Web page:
Friday, February 17, 2012
Death Of Kings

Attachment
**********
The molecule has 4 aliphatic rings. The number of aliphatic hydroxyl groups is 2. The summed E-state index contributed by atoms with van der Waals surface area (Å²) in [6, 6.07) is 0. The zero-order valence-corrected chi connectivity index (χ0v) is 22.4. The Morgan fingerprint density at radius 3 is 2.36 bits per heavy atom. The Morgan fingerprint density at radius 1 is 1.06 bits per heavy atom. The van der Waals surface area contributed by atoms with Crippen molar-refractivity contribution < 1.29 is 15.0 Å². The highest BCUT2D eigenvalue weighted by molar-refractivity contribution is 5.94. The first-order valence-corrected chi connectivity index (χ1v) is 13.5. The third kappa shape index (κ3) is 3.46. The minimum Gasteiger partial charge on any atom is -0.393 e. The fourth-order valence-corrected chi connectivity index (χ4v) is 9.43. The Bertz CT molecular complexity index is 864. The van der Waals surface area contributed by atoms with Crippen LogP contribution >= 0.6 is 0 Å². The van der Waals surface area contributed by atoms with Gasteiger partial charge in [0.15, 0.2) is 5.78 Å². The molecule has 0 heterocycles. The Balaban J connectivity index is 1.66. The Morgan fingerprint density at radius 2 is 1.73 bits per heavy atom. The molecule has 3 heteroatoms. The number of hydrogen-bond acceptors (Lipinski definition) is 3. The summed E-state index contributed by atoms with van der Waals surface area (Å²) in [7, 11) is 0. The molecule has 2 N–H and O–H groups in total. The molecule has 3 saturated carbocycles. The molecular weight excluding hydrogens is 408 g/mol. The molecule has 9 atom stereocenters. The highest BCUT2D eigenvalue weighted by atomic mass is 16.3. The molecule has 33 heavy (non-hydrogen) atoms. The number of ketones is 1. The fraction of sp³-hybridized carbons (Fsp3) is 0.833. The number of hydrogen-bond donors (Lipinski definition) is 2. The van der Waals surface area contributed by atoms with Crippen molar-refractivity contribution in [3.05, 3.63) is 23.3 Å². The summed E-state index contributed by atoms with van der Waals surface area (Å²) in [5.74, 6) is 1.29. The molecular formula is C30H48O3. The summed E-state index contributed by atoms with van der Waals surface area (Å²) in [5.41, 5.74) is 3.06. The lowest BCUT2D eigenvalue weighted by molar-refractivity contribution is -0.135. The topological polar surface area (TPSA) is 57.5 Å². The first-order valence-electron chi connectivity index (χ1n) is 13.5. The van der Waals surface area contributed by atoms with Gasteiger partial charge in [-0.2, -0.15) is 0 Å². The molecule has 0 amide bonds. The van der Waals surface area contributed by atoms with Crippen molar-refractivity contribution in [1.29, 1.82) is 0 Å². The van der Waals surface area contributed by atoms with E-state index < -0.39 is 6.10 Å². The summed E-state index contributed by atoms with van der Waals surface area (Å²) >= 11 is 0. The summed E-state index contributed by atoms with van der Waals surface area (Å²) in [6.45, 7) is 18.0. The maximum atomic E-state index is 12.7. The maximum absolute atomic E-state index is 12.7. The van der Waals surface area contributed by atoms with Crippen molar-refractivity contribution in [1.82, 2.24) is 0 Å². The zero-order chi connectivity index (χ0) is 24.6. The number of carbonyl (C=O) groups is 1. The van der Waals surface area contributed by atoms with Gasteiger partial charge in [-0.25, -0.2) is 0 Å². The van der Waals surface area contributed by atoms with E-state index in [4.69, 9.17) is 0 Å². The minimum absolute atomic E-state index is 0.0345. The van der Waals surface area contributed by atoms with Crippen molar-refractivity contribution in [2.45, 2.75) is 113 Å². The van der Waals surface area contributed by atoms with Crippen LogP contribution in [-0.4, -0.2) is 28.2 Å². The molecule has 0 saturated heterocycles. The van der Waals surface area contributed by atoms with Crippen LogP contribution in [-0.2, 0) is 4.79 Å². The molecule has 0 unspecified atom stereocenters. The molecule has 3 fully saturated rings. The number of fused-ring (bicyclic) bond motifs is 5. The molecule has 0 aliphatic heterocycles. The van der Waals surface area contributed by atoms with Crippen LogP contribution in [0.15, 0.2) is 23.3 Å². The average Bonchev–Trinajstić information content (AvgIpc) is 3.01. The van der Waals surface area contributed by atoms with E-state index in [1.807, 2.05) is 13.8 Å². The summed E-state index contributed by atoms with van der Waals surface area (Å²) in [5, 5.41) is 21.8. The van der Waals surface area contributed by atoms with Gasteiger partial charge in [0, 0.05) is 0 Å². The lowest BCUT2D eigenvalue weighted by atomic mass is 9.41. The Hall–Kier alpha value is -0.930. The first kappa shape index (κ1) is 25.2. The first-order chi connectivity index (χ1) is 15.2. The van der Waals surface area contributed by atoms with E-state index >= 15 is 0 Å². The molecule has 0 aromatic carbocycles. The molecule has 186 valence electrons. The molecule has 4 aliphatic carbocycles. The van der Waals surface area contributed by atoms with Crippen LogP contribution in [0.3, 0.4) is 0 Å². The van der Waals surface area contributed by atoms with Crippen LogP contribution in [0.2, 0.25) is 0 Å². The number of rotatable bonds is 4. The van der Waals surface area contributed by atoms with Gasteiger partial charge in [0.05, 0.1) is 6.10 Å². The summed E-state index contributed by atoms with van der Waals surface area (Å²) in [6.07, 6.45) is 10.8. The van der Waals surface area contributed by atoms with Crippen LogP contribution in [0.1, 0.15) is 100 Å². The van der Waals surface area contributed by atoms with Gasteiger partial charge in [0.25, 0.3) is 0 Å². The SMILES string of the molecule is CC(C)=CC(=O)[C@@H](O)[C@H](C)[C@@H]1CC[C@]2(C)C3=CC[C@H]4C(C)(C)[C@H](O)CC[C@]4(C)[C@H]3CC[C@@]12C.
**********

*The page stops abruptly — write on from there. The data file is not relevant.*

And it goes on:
Death of Kings is the sixth book in the ‘Saxon Chronicles’ series. Perhaps not the best idea to start reading a series at the end but that’s how it happened. I recognized the author, Bernard Cornwell from having read his wonderful historical fiction novel Agincourt. How could I go wrong? Well, I didn’t. This is the story of the land that would one day be England, at the end of the 9th century AD. It is largely occupied by Danish speaking Norsemen except for the recalcitrant Welshmen. . By the tenth century most of the English speaking population had converted to Christianity and King Alfred (remembered now as Alfred the Great), King of Wessex had a dream of uniting the whole of England into one country with one religion and one language. Most of the Danes were pagans, worshiping the Old Norse gods like Odin and Thor, believing that to die with a sword in your hand was the only way to enter Valhalla, home of the gods. The central figure, first person protagonist, is Uhtred of Babbanburg, Alfred’s champion and chief war leader; this, in spite of the fact he was brought up by the Danes, is pagan himself, much to Alfred’s chagrin he refuses to be converted. Well into his middle years, Uhtred is still one the most feared warriors in the land. ‘Death of Kings’ is a fast paced action/thriller, historical fiction, with everything in just the right amount: intrigue, deceit, retribution, and 9th century warfare and battle action so real you can smell it. It even has a little romance. I only problem I had with following the complex plot was the use of old Saxon names for the characters and town. It took me a while to catch on that Lundeen was contemporary London etc. Some days I’m a little slower that others.